“She likes you,” said MML, happily reading his book, while I set my trifocals and book aside to pet his cat, who has settled determinedly where a book—my book—should be.
“If she liked me any better I would be illiterate,” I mumbled.
“She wants you to pet her and talk to her,” said MML, his eyes fixed on the printed word. “She misses you while you’re at work all day. Then you come home. Is your first thought about the cats and their needs or do you read the mail?”
He had a point. I’ve been preoccupied with projects. I do look at the mail before I feed the cats. It’s been a long time since I had the cats gather around for a little game of bird.
(Lest the Audubon Society misunderstand, the game of bird is played as follows: You take a yardstick, tie a string on one end and tie a wadded piece of newspaper—the bird—on the other end of the string. You flick and dangle and drag the bird in front of the cats. Kittens will crouch and leap for hours. However, older sedentary cats will position themselves in a circle and watch the woman of the house absurdly wave the yardstick wand in front of them. They will perhaps yawn and occasionally raise a lazy paw to snare the bird as it flies by.)
I know I’m being used—that they may even be laughing at me behind my back—but I can’t think of many other games to play with them that I find pleasurable. I declined their invitations to the garden to hunt lizards and snakes. I haven’t had much ambition to climb the screens or bat a variety of objects (such as pens, refrigerator magnets and bottle caps) across the kitchen floor to a secret hiding place under the stove. I haven’t had much desire to take a nap on top of the printer, or to walk on the piano keys. I haven’t thought about climbing in a brown paper bag since I was in elementary school and we used them for Halloween masks. I’ve never thought of listening to someone call and call and call my name while I sat just out of sight and said nothing—not one little meow.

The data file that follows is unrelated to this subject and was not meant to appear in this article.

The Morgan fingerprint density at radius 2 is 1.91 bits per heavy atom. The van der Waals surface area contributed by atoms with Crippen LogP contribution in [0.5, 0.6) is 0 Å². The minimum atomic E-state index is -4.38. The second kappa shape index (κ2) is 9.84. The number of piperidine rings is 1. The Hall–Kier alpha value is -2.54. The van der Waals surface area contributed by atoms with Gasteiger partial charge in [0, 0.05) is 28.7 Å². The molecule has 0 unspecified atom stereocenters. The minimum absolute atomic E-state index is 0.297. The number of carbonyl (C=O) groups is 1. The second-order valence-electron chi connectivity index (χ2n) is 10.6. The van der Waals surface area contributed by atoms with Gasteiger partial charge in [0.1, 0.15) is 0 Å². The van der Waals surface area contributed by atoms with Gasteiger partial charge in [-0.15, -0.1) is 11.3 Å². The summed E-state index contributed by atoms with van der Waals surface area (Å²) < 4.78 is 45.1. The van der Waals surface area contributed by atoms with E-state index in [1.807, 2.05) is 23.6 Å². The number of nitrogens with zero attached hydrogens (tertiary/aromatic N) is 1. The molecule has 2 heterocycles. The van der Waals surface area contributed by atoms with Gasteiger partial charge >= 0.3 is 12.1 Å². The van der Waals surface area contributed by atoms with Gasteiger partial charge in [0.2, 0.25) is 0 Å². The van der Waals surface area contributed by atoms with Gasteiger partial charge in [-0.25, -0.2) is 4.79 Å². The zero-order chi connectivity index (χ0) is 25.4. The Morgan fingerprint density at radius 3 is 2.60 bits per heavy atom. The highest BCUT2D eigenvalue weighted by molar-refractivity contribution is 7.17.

By cat standards, I guess I’ve lead a dull life. No wonder they want to get me out of my routine—away from newspapers and books.
On the other hand, cats do not know what they are missing by not reading. A friend recently gave us a book on the history of cats. In the brief moments that I was able to peruse its pages, I saw an invention that intrigues me: a Victorian cat piano. There were a series of boxes attached to a keyboard. In each box sat a cat. When keys were depressed, a lever poked the appropriate cat, which involuntarily sang a note of choice.
The Victorian Cat Piano is not something that would be allowed today. I certainly am not advocating its use, especially by small children, even if they are taking music lessons. Forget I mentioned it.
If I am serious about spending more quality time with the cats, perhaps I should try reading to them. Maybe if they felt more included in my activities, they would be less disruptive and more understanding. I’ll read the morning newspaper to Lo and Behold (her name) and bedtime stories to her sister, Tippy. Perhaps I’ll start with the chapter on musical Victorian cats—once I figure out how to fold the book.
“I downloaded ‘You Don't Look Funny" on my Kindle & laughed myself to sleep!’ ”
I want to tell you, I read "But you don't look funny" yesterday . . . ALL of it. O. MY. GAWD. I peed with wild laughter when I read the camping slideshow . . . . ahahahahahahahaha . . . I, literally, had to put the book down and wipe the tears away when you were trading for COFFEE. . . .OH what a glorious day of reading it was! I laughed and laughed and cried (you were right downstreet from me on 9/11) and cried and laughed some more.